The state argued the incident was “bad for the sport” and could have led to injury to the fighters and others. Jones and Cormier both were quick to admit to their transgressions and were ready to accept whatever punishment the commission deemed appropriate.
Jones, however, stated that he had already suffered a substantial financial penalty in the form of losing his Nike sponsorship, which his attorney characterized as “over six figures” in terms of value.
“I’ve lost a very big endorser of mine. One of my biggest,” Jones said that day at the hearing.
After much deliberation, the commission decided to fine Jones $50,000 and required to fulfill 40 hours of community service. Cormier was eventually fined $9,000 and required to fulfill 20 hours of community service. Neither fighter was suspended.
In a media call leading up to Saturday’s UFC 182 showdown between the two, Jones admitted that he had not in fact lost the Nike sponsorship due to the scuffle with Cormier, instead saying that he and Nike had mutually agreed to separate well before the incident occurred.
“When I was in front of the commission, I definitely worded it wrong. Nike did not drop me because of that fight, and I kind of owe an apology to Nike for saying that they dropped me because of the fight. They actually didn’t,” said Jones on Monday, even though he had been under oath when testifying before the Nevada Athletic Commission.
“Nike has been known to support its athletes through much worse things than a brawl in the middle of the MGM,” he continued.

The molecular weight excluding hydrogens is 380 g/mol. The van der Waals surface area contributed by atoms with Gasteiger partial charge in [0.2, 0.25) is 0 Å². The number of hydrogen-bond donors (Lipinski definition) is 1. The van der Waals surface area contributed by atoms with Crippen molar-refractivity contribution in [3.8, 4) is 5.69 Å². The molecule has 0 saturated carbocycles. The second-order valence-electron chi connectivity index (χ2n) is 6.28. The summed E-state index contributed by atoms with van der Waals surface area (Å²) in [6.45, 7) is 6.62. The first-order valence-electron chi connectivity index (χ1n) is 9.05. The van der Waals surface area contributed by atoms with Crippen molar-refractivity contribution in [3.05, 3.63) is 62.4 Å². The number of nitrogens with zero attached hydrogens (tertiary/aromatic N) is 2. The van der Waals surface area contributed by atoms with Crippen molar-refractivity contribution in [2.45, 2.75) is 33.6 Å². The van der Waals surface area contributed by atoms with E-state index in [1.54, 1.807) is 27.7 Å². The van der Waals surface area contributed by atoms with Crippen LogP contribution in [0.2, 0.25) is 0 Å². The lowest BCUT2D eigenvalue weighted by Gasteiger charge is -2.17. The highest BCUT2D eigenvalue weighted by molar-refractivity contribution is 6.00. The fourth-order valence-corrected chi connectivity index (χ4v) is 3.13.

“The truth is, Nike didn’t seem as if they wanted to move forward in the field of MMA. They weren’t activating me in the way they said they would. They promised me a lot of commercials and all types of stuff, outside of the financial and the merchandise. My (Nike) rep came to me and said, ‘Hey Jon, I’m sorry, I know we promised you this, but I don’t think we’re moving in that direction.’ So they said we will keep you on board as long as you want to be on board because it’s a pleasure to work with you, and obviously, we’ll do everything with you outside of the Octagon, but your deal is still there.”
That was when Jones had first determined that he no longer wanted to be in a deal with Nike.
“I had just finished the second year of my deal, I was getting ready to start my third year of the deal, and I told them, ‘You know what? If you guys aren’t too serious about martial arts, then I don’t want to be a part of the company. Hopefully, I can respectfully leave.’ And they said, ‘Well, Jon, if you don’t like the deal we have in place, then we’ll give you that out.’ So I was supposed to be out anyway, because we talked about it, it was already official, everyone at headquarters knew. My team knew that I wasn’t going to do my third year with Nike.”
So Jones was already well on his way out the door at Nike before he and Cormier had their skirmish. The one thing the brawl with Cormier did do was to accelerate the termination of the partnership.
“Then we got into the brawl, and my rep called me and said, ‘Jon, I know we were going to wait another month or two before announcing that or having you sign a contract to release you, but since you got in this fight, let’s just have you sign this paperwork now, and let’s just not waste your time and allow you to go your own way,’” Jones continued.
“So, the truth of the matter is, I did not get dropped by Nike. It was a mutual thing, something we had discussed months before the actual fight. Now I’m with Reebok, and I’m so excited to be with Reebok. These guys are taking mixed martial arts very seriously and they’re taking me very seriously as an athlete.”